Dr. Aaron Adams, senior scientist for Mote Marine, and a volunteer spread the 600-foot net they use to capture juvenile Tarpon for scientific data.
JoEllen King and her father, Tom, right, and Dr. Aaron Adams tend to the net they use to capture the juvenile Tarpon for scientific data.
JoEllen King scans a juvenile Tarpon to see if tracking tag already exsists inside the belly. If one does, the Tarpon is released. If there is not one, a tag in inserted before releasing the fish.
Boca Grande Chamber of Commerce executive director Lew Hastings inserts a clipping of a juvenile Tarpon fin into a vile. The viles will be sent to the FWC for DNA analysis.
Although the vast majority of juvenile Tarpon are successfully caught and released, occassionally some succumb to the stress.
Dr. Aaron Adams, senior scientist of Mote Marine, tries to free a net that became stuck in the muck.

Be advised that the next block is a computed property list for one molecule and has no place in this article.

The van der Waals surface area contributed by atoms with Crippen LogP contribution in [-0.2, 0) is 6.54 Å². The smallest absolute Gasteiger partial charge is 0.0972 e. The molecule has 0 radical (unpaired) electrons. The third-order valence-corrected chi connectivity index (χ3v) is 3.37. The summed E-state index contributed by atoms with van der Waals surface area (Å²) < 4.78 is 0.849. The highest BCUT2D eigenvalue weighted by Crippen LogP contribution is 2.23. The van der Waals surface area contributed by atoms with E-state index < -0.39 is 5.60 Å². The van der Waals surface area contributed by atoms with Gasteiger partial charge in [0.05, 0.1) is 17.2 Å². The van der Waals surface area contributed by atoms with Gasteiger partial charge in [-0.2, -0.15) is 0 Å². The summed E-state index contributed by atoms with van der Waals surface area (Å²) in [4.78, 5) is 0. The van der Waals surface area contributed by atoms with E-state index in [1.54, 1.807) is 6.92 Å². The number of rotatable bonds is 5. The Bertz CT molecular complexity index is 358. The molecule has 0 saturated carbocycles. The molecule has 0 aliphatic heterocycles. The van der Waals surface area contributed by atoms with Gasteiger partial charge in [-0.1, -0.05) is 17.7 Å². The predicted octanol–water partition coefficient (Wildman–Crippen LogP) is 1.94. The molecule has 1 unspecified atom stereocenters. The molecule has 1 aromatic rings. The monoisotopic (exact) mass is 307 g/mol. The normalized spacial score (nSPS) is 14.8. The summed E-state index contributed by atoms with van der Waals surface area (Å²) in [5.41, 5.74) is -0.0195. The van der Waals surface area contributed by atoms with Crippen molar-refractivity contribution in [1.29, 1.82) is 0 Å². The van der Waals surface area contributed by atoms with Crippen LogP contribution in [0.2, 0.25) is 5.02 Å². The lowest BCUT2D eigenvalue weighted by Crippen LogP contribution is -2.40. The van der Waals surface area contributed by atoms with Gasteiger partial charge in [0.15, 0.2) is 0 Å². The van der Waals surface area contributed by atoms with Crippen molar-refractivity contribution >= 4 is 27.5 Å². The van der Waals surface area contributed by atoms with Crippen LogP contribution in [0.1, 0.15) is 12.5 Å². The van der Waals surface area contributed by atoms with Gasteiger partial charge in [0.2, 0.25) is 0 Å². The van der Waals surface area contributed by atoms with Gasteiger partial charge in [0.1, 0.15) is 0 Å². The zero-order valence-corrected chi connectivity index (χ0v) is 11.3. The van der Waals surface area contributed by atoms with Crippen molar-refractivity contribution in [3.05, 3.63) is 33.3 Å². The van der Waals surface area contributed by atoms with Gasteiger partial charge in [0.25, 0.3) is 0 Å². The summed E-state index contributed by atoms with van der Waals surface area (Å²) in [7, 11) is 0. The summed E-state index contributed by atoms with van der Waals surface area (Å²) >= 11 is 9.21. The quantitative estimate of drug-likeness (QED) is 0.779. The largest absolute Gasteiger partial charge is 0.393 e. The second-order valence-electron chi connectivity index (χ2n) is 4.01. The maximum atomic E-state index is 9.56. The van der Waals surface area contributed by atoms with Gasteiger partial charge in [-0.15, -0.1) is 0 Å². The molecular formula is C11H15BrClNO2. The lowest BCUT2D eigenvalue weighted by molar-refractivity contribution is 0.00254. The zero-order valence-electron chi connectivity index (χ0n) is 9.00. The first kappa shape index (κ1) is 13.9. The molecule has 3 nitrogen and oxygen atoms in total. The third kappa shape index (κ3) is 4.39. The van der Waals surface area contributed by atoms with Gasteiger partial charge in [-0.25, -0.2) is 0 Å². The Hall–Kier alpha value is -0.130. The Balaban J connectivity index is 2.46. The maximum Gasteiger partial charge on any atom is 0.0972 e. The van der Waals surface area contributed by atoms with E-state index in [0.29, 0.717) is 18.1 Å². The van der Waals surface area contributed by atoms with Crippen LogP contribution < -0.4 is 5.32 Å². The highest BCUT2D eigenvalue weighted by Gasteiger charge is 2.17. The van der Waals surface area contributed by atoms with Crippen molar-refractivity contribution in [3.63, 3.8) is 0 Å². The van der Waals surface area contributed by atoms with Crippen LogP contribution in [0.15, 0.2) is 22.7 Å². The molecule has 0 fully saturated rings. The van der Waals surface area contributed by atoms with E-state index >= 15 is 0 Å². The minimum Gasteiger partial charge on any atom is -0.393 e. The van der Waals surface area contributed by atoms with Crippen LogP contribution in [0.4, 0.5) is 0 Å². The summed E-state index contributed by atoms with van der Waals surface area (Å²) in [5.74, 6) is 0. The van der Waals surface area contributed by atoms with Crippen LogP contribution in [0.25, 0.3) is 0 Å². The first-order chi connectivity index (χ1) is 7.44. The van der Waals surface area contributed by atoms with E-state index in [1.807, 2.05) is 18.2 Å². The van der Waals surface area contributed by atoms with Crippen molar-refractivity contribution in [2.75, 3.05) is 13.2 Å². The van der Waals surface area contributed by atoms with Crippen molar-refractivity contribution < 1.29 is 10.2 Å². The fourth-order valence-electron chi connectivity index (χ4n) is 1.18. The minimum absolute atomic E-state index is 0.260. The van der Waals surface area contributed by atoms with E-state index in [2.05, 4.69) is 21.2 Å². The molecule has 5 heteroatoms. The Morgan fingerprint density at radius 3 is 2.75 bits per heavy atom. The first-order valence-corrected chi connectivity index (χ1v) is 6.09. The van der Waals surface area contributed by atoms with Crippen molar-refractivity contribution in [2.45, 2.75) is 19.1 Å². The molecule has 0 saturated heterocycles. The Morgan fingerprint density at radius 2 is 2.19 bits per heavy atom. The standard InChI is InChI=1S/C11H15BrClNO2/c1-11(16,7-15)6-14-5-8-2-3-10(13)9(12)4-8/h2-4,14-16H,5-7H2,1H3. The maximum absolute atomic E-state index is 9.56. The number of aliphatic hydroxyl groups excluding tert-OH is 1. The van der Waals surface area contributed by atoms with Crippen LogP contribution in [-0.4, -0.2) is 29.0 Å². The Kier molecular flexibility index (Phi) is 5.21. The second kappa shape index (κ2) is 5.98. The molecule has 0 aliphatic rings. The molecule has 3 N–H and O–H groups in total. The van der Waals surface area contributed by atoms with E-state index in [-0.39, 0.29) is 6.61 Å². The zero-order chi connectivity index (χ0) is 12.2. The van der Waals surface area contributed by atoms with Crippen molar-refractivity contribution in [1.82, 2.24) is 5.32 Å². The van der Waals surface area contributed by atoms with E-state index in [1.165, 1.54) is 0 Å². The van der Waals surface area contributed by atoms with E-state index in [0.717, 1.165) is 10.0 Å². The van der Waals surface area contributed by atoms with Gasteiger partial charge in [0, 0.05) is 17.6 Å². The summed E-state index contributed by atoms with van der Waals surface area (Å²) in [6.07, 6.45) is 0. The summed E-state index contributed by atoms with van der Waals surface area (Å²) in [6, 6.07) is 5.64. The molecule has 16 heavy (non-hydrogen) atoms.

JoEllen King, center, and volunteers remove juvenile Tarpon from a 600-foot net.
WATERLINE PHOTOS BY LEE ANDERSON
Golf balls and aluminum cans are common byproducts found in the net used by the Juvenile Tarpon Tagging Research Project at the Wildflower Preserve in Englewood.
JoEllen King prepares to insert a tracking tag into the belly of a juvenile tarpon. King, a University of Florida graduate student, is incharge of the Juvenile Tarpon Tagging Research Project.
Waist-deep in muck, water seeping into her boots, hands starting to burn from hauling in a 600-foot net, and keeping an eye out for the occasional alligator: This is just a typical Saturday morning for JoEllen King, and she would have it no other way.
While most of her friends are catching up on sleep, the 25-year-old University of Florida graduate student is hard at work catching one of the area’s most sought-after fish — tarpon. More specifically, juvenile tarpon.
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